Source: Associated Press
Palestinians burn pictures of U.S. President Donald Trump, Abu Dhabi Crown Prince Mohammed bin Zayed al-Nahyan and and Israeli Prime Minister Benjamin Netanyahu during a protest against the United Arab Emirates’ deal with Israel, in the West Bank city of Nablus on Aug. 14, 2020. (AP Photo)
JERUSALEM: For the first time in more than a quarter-century, a U.S. president will host a signing ceremony between #Israelis and Arabs at the White House, billing it as an “historic breakthrough” in a region long known for its stubborn conflicts.
But while the optics of Tuesday’s event will evoke the groundbreaking agreements that ended decades of war between Israel and neighboring Egypt and Jordan, and that launched the peace process with the Palestinians, the reality is quite different.
The #United Arab Emirates will establish diplomatic relations with Israel, a fellow U.S. ally it has never gone to war with, formalizing ties that go back several years. The agreement cements an informal alliance against Iran and could pave the way for the UAE to acquire advanced U.S. weapons, while leaving the far more contentious Israeli-Palestinian conflict as intractable as ever.
That hasn’t stopped President Donald Trump from referring to the UAE deal, which was announced last month, as heralding a “previously unthinkable regional transformation.”
A similar agreement announced Friday with Bahrain, which welcomed a visiting Israeli Cabinet minister as early as 1994, also formalizes longstanding ties.
The agreement with Bahrain has raised the possibility that Saudi Arabia — the ultimate prize in Israel’s normalization drive — could follow suit. Bahrain’s Sunni monarchy is closely allied with Saudi Arabia, which helped quash a popular uprising among the island nation’s Shiite majority in 2011. Saudi Arabia has quietly acquiesced to the UAE deal, opening its airspace to commercial flights between Israel and the Emirates.
But it’s debatable whether agreements like these, among already friendly countries, do much to advance regional peace.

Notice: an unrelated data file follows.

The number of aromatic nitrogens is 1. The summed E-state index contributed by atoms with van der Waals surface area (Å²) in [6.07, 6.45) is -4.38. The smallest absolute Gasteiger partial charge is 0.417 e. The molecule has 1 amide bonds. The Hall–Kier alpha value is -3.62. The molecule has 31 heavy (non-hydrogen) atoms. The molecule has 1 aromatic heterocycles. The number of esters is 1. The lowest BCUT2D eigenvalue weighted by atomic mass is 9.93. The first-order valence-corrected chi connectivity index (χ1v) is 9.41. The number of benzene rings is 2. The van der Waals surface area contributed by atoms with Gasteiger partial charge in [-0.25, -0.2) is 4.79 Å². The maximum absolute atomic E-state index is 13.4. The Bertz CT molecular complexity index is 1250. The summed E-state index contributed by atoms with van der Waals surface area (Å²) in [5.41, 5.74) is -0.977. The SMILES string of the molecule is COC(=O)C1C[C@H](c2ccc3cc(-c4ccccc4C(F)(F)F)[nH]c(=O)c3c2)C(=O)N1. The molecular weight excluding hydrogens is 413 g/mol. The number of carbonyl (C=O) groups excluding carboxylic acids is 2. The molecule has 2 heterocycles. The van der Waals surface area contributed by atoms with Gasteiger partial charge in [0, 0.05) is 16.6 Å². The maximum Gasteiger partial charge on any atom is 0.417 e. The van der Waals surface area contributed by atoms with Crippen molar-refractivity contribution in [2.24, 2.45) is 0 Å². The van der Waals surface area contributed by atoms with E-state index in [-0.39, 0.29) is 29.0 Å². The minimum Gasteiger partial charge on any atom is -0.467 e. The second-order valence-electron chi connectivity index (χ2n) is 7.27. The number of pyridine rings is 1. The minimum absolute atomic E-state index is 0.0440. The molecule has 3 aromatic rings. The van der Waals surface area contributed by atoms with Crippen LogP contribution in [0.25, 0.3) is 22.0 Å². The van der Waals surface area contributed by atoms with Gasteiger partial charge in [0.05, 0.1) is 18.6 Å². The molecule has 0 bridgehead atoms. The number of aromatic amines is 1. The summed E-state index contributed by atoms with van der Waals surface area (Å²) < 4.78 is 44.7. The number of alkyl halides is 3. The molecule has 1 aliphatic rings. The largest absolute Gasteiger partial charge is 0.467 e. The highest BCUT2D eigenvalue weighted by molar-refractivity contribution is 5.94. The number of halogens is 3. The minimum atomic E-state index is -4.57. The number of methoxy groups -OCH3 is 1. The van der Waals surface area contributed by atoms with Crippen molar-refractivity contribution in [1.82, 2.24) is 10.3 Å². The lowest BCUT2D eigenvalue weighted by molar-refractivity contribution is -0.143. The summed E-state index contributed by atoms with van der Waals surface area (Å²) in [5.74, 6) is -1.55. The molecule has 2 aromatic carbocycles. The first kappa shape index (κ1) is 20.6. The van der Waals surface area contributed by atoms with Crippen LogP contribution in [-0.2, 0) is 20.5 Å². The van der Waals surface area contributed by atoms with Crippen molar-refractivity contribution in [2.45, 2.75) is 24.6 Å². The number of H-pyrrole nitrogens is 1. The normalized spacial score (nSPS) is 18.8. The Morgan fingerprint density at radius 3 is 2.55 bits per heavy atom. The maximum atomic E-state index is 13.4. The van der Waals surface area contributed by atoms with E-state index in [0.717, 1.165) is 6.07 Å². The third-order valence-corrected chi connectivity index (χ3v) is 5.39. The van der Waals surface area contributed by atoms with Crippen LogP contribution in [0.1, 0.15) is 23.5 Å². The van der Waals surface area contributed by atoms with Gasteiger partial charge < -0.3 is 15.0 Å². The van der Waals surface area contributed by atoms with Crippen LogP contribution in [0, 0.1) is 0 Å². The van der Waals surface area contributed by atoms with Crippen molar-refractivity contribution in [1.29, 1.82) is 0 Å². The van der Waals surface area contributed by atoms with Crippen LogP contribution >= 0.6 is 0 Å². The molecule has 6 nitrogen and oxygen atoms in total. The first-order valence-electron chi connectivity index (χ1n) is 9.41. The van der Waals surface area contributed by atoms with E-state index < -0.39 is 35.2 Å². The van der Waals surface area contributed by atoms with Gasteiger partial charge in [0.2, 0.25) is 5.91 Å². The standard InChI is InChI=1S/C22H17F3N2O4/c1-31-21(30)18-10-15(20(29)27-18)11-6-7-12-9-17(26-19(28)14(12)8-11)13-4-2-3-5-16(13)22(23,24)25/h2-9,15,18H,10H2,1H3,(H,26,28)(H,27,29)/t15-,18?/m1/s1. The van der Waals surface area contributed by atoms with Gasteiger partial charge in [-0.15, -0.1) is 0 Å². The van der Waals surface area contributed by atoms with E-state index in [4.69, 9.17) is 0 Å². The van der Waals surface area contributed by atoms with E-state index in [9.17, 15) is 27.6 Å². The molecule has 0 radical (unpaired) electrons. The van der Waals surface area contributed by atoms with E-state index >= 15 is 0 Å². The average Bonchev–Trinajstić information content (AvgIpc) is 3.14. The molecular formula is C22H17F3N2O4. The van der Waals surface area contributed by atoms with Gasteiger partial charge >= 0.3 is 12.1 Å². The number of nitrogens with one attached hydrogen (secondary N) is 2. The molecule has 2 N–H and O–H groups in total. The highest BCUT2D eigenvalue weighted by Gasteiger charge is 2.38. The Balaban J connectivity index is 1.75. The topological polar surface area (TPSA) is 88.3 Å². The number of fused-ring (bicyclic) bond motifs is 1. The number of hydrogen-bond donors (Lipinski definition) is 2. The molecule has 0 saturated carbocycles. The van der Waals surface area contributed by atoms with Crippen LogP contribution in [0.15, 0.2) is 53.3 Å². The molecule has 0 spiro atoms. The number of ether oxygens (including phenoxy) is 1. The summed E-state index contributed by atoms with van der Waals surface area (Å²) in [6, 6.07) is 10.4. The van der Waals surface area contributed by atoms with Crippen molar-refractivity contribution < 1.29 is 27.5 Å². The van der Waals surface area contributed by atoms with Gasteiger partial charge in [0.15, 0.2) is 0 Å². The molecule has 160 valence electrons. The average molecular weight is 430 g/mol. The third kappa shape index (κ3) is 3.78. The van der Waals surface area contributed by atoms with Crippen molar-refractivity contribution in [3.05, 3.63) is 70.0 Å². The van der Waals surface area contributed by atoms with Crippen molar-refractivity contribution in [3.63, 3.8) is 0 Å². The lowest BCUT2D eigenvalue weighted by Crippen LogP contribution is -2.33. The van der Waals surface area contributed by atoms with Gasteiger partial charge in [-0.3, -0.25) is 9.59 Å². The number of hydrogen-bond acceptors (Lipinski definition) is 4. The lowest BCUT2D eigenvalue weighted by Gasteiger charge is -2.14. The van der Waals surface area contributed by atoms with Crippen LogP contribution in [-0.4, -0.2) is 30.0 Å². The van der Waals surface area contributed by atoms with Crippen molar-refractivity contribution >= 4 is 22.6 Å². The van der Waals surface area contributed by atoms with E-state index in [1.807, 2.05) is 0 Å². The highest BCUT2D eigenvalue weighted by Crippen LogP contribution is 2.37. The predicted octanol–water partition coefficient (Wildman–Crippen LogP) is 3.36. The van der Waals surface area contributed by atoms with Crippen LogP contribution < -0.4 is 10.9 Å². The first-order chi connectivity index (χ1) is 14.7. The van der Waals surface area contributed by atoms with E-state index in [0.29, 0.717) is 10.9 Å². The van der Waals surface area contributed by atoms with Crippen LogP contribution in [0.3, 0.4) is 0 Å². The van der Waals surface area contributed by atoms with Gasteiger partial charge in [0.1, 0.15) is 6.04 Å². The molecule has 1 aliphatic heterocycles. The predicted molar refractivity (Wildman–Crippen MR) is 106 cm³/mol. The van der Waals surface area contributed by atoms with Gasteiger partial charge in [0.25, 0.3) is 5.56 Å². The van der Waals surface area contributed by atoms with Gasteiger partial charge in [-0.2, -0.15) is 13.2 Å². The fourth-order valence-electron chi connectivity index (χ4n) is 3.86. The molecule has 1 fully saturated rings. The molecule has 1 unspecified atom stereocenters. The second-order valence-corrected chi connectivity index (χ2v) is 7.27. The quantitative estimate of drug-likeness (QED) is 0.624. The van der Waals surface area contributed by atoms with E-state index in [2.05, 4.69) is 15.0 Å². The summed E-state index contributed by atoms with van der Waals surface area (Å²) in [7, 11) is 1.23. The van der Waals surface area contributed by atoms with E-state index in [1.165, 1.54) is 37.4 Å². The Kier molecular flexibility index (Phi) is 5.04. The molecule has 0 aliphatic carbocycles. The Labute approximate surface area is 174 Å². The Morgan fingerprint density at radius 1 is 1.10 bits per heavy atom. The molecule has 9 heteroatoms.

The region’s main conflict pits Israel and the Gulf Arab countries against Iran and its proxies. In the long term, many believe the biggest threat to Israel’s survival as a Jewish-majority and democratic state is the conflict with the Palestinians, who may soon outnumber Jews in the territory between the Mediterranean Sea and the Jordan River.
The Trump administration hopes that as more Arab countries normalize ties with Israel, it will pressure the Palestinians to return to peace negotiations, which ground to a halt more than a decade ago.
Over the last three years, Trump has cut off aid to the Palestinians, recognized contested Jerusalem as Israel’s capital, dropped the longstanding U.S. opposition to Israeli settlements and released a Mideast plan that overwhelmingly favors Israel.
The breakdown of the longstanding Arab consensus that recognition only be granted in return for territorial concessions has meanwhile left the Palestinians arguably more weak, isolated and demoralized than at any point in their history.
But rather than cowing Palestinian leaders into submission, those moves have only made them more defiant. President Mahmoud Abbas officially cut all ties to Israel and the U.S. in May and said the Palestinians would no longer be bound by any past agreements. The Palestinians have rejected the UAE and Bahrain deals as a betrayal of their cause and insist no other country has the right to negotiate on their behalf.